Hoddle says time is on Gascoigne's side

Football
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The Independent Online
England's footballers, like most of their fans, were gathered in front of the television last night. For them, however, the main event was not Channel 4's documentary on Paul Gascoigne, but a private video from the Glenn Hoddle collection.

The tape detailed the strengths and weaknesses of Poland, England's World Cup opponents at Wembley tomorrow night. Later, the bulk of the team watched the Gascoigne film, but for Hoddle it would have held little more than curiosity value.

The England coach knows that his tape, although carefully compiled, can merely give a suggestion as to what to expect from Poland. Only by playing them will England discover their true nature.

The same with Gascoigne. The film, for all its qualities, could only offer a flavour of a complex man; to understand him fully you would have to sit him down and get to know him personally.

That is what Hoddle has attempted to do this week, and he has liked what he has found. "I did not get the chance to talk to him properly on the Moldova trip, but I have sat down with a lot of players now and my eyes were opened when I sat down with Gazza," the England coach said yesterday.

"I have spoken to him at length, about lots of things. I thought he was a serious man who wants to succeed. I get the impression he wants to change his life. I know what has been said about him, including his drinking. I am not interested in that. I am only interested in the Paul Gascoigne I see before me. He is the one I want to understand. I see a skilful footballer with a great attitude and a caring person.

"He is married, has a son now and I believe that has made a big difference to him. Maybe I am lucky, maybe it has taken him this far to realise how good he is.

"He should look at his baby lying in bed at night. A baby's body needs careful looking after - it is special. When a footballer gets to 30, so does his body - you must take care of things properly and not abuse it. He can certainly play longer than he thought. He can play until he is at least 35; this World Cup and, yes, another one. He loves the game and that is a great starting point.

"When you get to 30, if you can play, if you have skill and wonderful ability, life gets easier. It should not get harder. If you look after yourself you can steer clear of injury - ask Ray Wilkins and Gordon Strachan.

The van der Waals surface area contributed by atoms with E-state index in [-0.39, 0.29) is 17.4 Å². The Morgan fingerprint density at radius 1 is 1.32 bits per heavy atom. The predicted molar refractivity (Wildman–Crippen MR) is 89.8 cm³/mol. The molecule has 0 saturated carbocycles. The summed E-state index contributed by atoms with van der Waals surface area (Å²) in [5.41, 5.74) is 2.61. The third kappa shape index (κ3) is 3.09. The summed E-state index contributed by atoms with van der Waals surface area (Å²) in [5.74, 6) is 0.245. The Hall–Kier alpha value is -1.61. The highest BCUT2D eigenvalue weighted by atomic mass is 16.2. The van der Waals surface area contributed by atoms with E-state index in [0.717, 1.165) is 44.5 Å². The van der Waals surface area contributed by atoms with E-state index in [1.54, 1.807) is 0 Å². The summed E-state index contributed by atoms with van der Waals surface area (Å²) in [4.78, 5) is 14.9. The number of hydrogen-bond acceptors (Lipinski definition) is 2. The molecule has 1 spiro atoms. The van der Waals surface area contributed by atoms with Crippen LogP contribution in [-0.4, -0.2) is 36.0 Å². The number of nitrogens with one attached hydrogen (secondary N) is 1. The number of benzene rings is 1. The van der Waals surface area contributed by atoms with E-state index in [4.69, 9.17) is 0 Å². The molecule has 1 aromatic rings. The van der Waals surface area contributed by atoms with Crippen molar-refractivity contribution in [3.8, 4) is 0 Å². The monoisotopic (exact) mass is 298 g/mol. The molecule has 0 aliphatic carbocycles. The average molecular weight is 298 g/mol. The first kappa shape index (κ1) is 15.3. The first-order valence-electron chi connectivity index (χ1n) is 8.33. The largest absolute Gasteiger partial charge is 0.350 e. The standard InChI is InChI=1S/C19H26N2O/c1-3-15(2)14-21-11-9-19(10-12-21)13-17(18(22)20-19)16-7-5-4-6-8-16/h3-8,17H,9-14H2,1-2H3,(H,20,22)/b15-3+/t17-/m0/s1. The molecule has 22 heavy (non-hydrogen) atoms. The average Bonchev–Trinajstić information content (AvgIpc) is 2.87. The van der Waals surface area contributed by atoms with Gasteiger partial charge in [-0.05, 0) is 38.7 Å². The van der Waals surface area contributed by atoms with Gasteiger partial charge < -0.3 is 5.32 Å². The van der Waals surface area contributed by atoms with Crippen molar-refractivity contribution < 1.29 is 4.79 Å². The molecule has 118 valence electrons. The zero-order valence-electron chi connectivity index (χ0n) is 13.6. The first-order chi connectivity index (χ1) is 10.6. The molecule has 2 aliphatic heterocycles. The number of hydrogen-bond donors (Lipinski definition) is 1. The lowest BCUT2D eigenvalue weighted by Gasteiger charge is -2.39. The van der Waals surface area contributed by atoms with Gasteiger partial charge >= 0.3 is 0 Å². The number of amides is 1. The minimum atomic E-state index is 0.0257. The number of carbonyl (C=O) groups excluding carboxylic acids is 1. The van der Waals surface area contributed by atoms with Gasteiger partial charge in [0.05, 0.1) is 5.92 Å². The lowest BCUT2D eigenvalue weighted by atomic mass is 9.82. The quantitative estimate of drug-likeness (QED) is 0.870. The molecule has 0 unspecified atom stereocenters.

"There was always a grim reaper over Gazza. There is no need for it to be around any more. He can open the curtains on a whole new era. In Moldova he wasn't 100 per cent fit, but it was worth a gamble playing him because of his ability. Now he is leaner, fitter and producing outstanding football for Rangers.

"He has not won anything with England and he desperately wants to. He may believe time is running out but it isn't, not when you have his ability. But he must look after himself. He knows the country is behind him, everyone is, but he must keep an even keel and learn to relax as a footballer and a family man. I loved to watch him play; now I like the man himself.

"He has a lot more to offer than the image of Paul Gascoigne so many people see. A lot of people have the wrong impression, but I know what my impression is.

"He should get up every morning and feel ready to take on the world. He has a deep love for England and wants to succeed. The Paul Gascoigne I have spoken to is the Gascoigne I want in my side and that is a great asset for English football."

One topic Hoddle addressed in his meeting was the need for Gascoigne to avoid cautions. He made the point yesterday that the new refereeing strictures help a player like Gascoigne when he has the ball - but can go against him when he has not.

"The way things are now, the old man-markers have been taken out of the game. There won't be any more Claudio Gentiles," he added, referring to the notorious Italian defender. "They would not get away with the things they used to, they will now be sent off.

"The changes have been brought in to help good technical players, like Gazza, but he's got to calm himself when opponents have the ball."

Neither side is expected to name its team until shortly before tomorrow's kick-off.

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